The Inbetweeners Movie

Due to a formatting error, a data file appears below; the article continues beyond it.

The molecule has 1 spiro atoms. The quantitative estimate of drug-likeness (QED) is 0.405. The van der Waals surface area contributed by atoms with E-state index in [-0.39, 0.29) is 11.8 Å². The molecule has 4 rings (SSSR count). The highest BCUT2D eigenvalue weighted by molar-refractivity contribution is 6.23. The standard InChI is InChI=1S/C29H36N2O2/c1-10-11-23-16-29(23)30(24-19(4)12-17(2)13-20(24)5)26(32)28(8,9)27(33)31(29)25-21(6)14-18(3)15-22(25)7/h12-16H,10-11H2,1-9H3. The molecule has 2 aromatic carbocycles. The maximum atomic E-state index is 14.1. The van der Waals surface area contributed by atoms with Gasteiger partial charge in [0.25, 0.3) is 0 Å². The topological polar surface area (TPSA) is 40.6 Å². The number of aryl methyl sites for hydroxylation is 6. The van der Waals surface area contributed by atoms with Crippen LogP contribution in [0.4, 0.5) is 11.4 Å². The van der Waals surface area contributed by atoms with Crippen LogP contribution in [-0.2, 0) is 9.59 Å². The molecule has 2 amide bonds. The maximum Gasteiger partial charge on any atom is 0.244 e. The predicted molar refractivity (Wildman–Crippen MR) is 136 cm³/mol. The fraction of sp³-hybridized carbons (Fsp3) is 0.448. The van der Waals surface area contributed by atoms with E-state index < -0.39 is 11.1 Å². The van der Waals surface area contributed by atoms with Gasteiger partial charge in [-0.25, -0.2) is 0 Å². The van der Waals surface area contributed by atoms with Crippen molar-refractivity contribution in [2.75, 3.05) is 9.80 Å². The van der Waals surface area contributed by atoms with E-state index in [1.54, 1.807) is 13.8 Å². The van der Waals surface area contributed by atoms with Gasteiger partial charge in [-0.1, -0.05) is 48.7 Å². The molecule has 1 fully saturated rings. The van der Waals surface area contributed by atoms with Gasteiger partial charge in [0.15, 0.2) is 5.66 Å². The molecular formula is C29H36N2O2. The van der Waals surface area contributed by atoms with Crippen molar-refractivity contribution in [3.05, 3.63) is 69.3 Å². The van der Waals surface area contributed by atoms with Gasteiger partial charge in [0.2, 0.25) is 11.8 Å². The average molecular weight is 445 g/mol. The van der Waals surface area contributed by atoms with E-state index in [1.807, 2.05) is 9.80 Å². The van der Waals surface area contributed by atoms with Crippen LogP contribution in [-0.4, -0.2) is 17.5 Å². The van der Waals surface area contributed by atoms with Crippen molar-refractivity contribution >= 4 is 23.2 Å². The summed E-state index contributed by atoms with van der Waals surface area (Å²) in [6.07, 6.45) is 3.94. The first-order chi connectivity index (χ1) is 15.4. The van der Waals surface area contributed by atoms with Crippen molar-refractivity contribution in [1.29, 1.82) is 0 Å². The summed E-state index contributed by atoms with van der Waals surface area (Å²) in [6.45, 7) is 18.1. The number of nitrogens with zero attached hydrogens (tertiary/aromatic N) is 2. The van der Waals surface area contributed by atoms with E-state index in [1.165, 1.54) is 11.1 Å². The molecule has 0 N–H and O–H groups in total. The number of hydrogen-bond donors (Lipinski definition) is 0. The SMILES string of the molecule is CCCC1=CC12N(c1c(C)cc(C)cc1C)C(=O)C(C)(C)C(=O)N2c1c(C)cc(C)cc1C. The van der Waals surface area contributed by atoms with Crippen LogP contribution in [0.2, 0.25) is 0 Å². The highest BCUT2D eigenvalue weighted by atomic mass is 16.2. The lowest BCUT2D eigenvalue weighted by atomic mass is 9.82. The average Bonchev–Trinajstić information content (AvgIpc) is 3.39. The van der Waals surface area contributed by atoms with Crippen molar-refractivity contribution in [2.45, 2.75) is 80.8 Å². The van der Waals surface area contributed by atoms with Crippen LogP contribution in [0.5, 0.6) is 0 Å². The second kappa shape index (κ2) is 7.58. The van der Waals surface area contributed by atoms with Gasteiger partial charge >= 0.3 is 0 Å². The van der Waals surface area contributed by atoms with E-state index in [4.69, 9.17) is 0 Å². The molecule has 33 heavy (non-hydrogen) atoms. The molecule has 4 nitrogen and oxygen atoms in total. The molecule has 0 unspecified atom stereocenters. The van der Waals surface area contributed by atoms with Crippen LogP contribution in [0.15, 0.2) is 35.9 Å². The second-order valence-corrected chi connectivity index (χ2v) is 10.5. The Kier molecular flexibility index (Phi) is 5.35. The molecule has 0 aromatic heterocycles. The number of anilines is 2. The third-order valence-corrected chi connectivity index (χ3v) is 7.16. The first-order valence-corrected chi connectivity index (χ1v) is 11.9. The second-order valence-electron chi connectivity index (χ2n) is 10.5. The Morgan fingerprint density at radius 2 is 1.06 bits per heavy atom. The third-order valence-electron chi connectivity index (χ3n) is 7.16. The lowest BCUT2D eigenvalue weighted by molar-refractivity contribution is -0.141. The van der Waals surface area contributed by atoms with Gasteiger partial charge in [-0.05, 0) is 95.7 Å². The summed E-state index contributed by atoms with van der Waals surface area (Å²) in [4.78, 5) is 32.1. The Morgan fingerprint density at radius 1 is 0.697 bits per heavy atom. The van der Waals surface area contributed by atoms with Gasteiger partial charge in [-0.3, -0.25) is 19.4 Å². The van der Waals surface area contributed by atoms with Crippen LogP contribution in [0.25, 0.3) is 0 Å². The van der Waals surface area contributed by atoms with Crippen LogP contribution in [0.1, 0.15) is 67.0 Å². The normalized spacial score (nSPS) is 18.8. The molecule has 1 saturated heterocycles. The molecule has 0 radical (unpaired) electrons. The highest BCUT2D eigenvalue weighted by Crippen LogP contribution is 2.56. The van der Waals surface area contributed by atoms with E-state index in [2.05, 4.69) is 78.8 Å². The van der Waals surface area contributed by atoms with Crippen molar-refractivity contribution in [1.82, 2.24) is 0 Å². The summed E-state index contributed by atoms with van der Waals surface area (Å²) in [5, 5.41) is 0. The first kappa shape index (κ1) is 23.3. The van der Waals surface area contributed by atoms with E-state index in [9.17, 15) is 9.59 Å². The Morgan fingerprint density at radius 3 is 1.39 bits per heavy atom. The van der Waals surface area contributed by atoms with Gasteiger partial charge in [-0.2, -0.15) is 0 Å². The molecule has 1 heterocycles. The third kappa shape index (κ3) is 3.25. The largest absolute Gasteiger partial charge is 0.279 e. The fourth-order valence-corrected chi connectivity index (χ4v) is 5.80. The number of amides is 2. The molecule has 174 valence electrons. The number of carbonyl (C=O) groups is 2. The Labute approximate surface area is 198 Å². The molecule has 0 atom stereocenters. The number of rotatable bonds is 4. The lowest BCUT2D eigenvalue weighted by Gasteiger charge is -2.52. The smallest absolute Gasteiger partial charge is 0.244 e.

Teen-Sex Comedies Without Borders could be an NGO, for there is something perversely hopeful in how Ben Palmer's The Inbetweeners Movie slips across boundaries of taste and geography. Done with high school, four differently adorable English geeks decamp for a two-week holiday in Crete, and try hard to play down their resemblance to "the world's shittiest boyband" so as to partake of "sun, sea, sex, sand, booze, sex, minge, fanny, and tits. And booze. And sex." There follows a cascade of largely self-imposed humiliations, and even some pathos, but not too much. Britishly, the movie has a knack for inflating little sap bubbles as if mostly for the joy of popping them. Demanding no prior knowledge of the U.K. sitcom from whence it spawned, nor of the forthcoming MTV remake, isn't dumbing down, necessarily, and to say it's basically a British Superbad or American Pie doesn't allow for the real and nearly surreal comic possibilities of poise and genteel wit applied to randy scatological high jinks. You can't blame it for being episodic, but you can see how its leads—Simon Bird, James Buckley, Blake Harrison, and Joe Thomas—have flourished in one another's funny company and in writers Damon Beesley and Iain Morris's custodial care. (As the intellectual of the bunch, and with stinging sarcasm worthy of Peep Show's David Mitchell, Bird also narrates.) Impressive, too, that the lads' conveniently available shag interests, played by Lydia Rose Bewley, Laura Haddock, Tamla Kari, and Jessica Knappett, seem human and worth winning. Jonathan Kiefer
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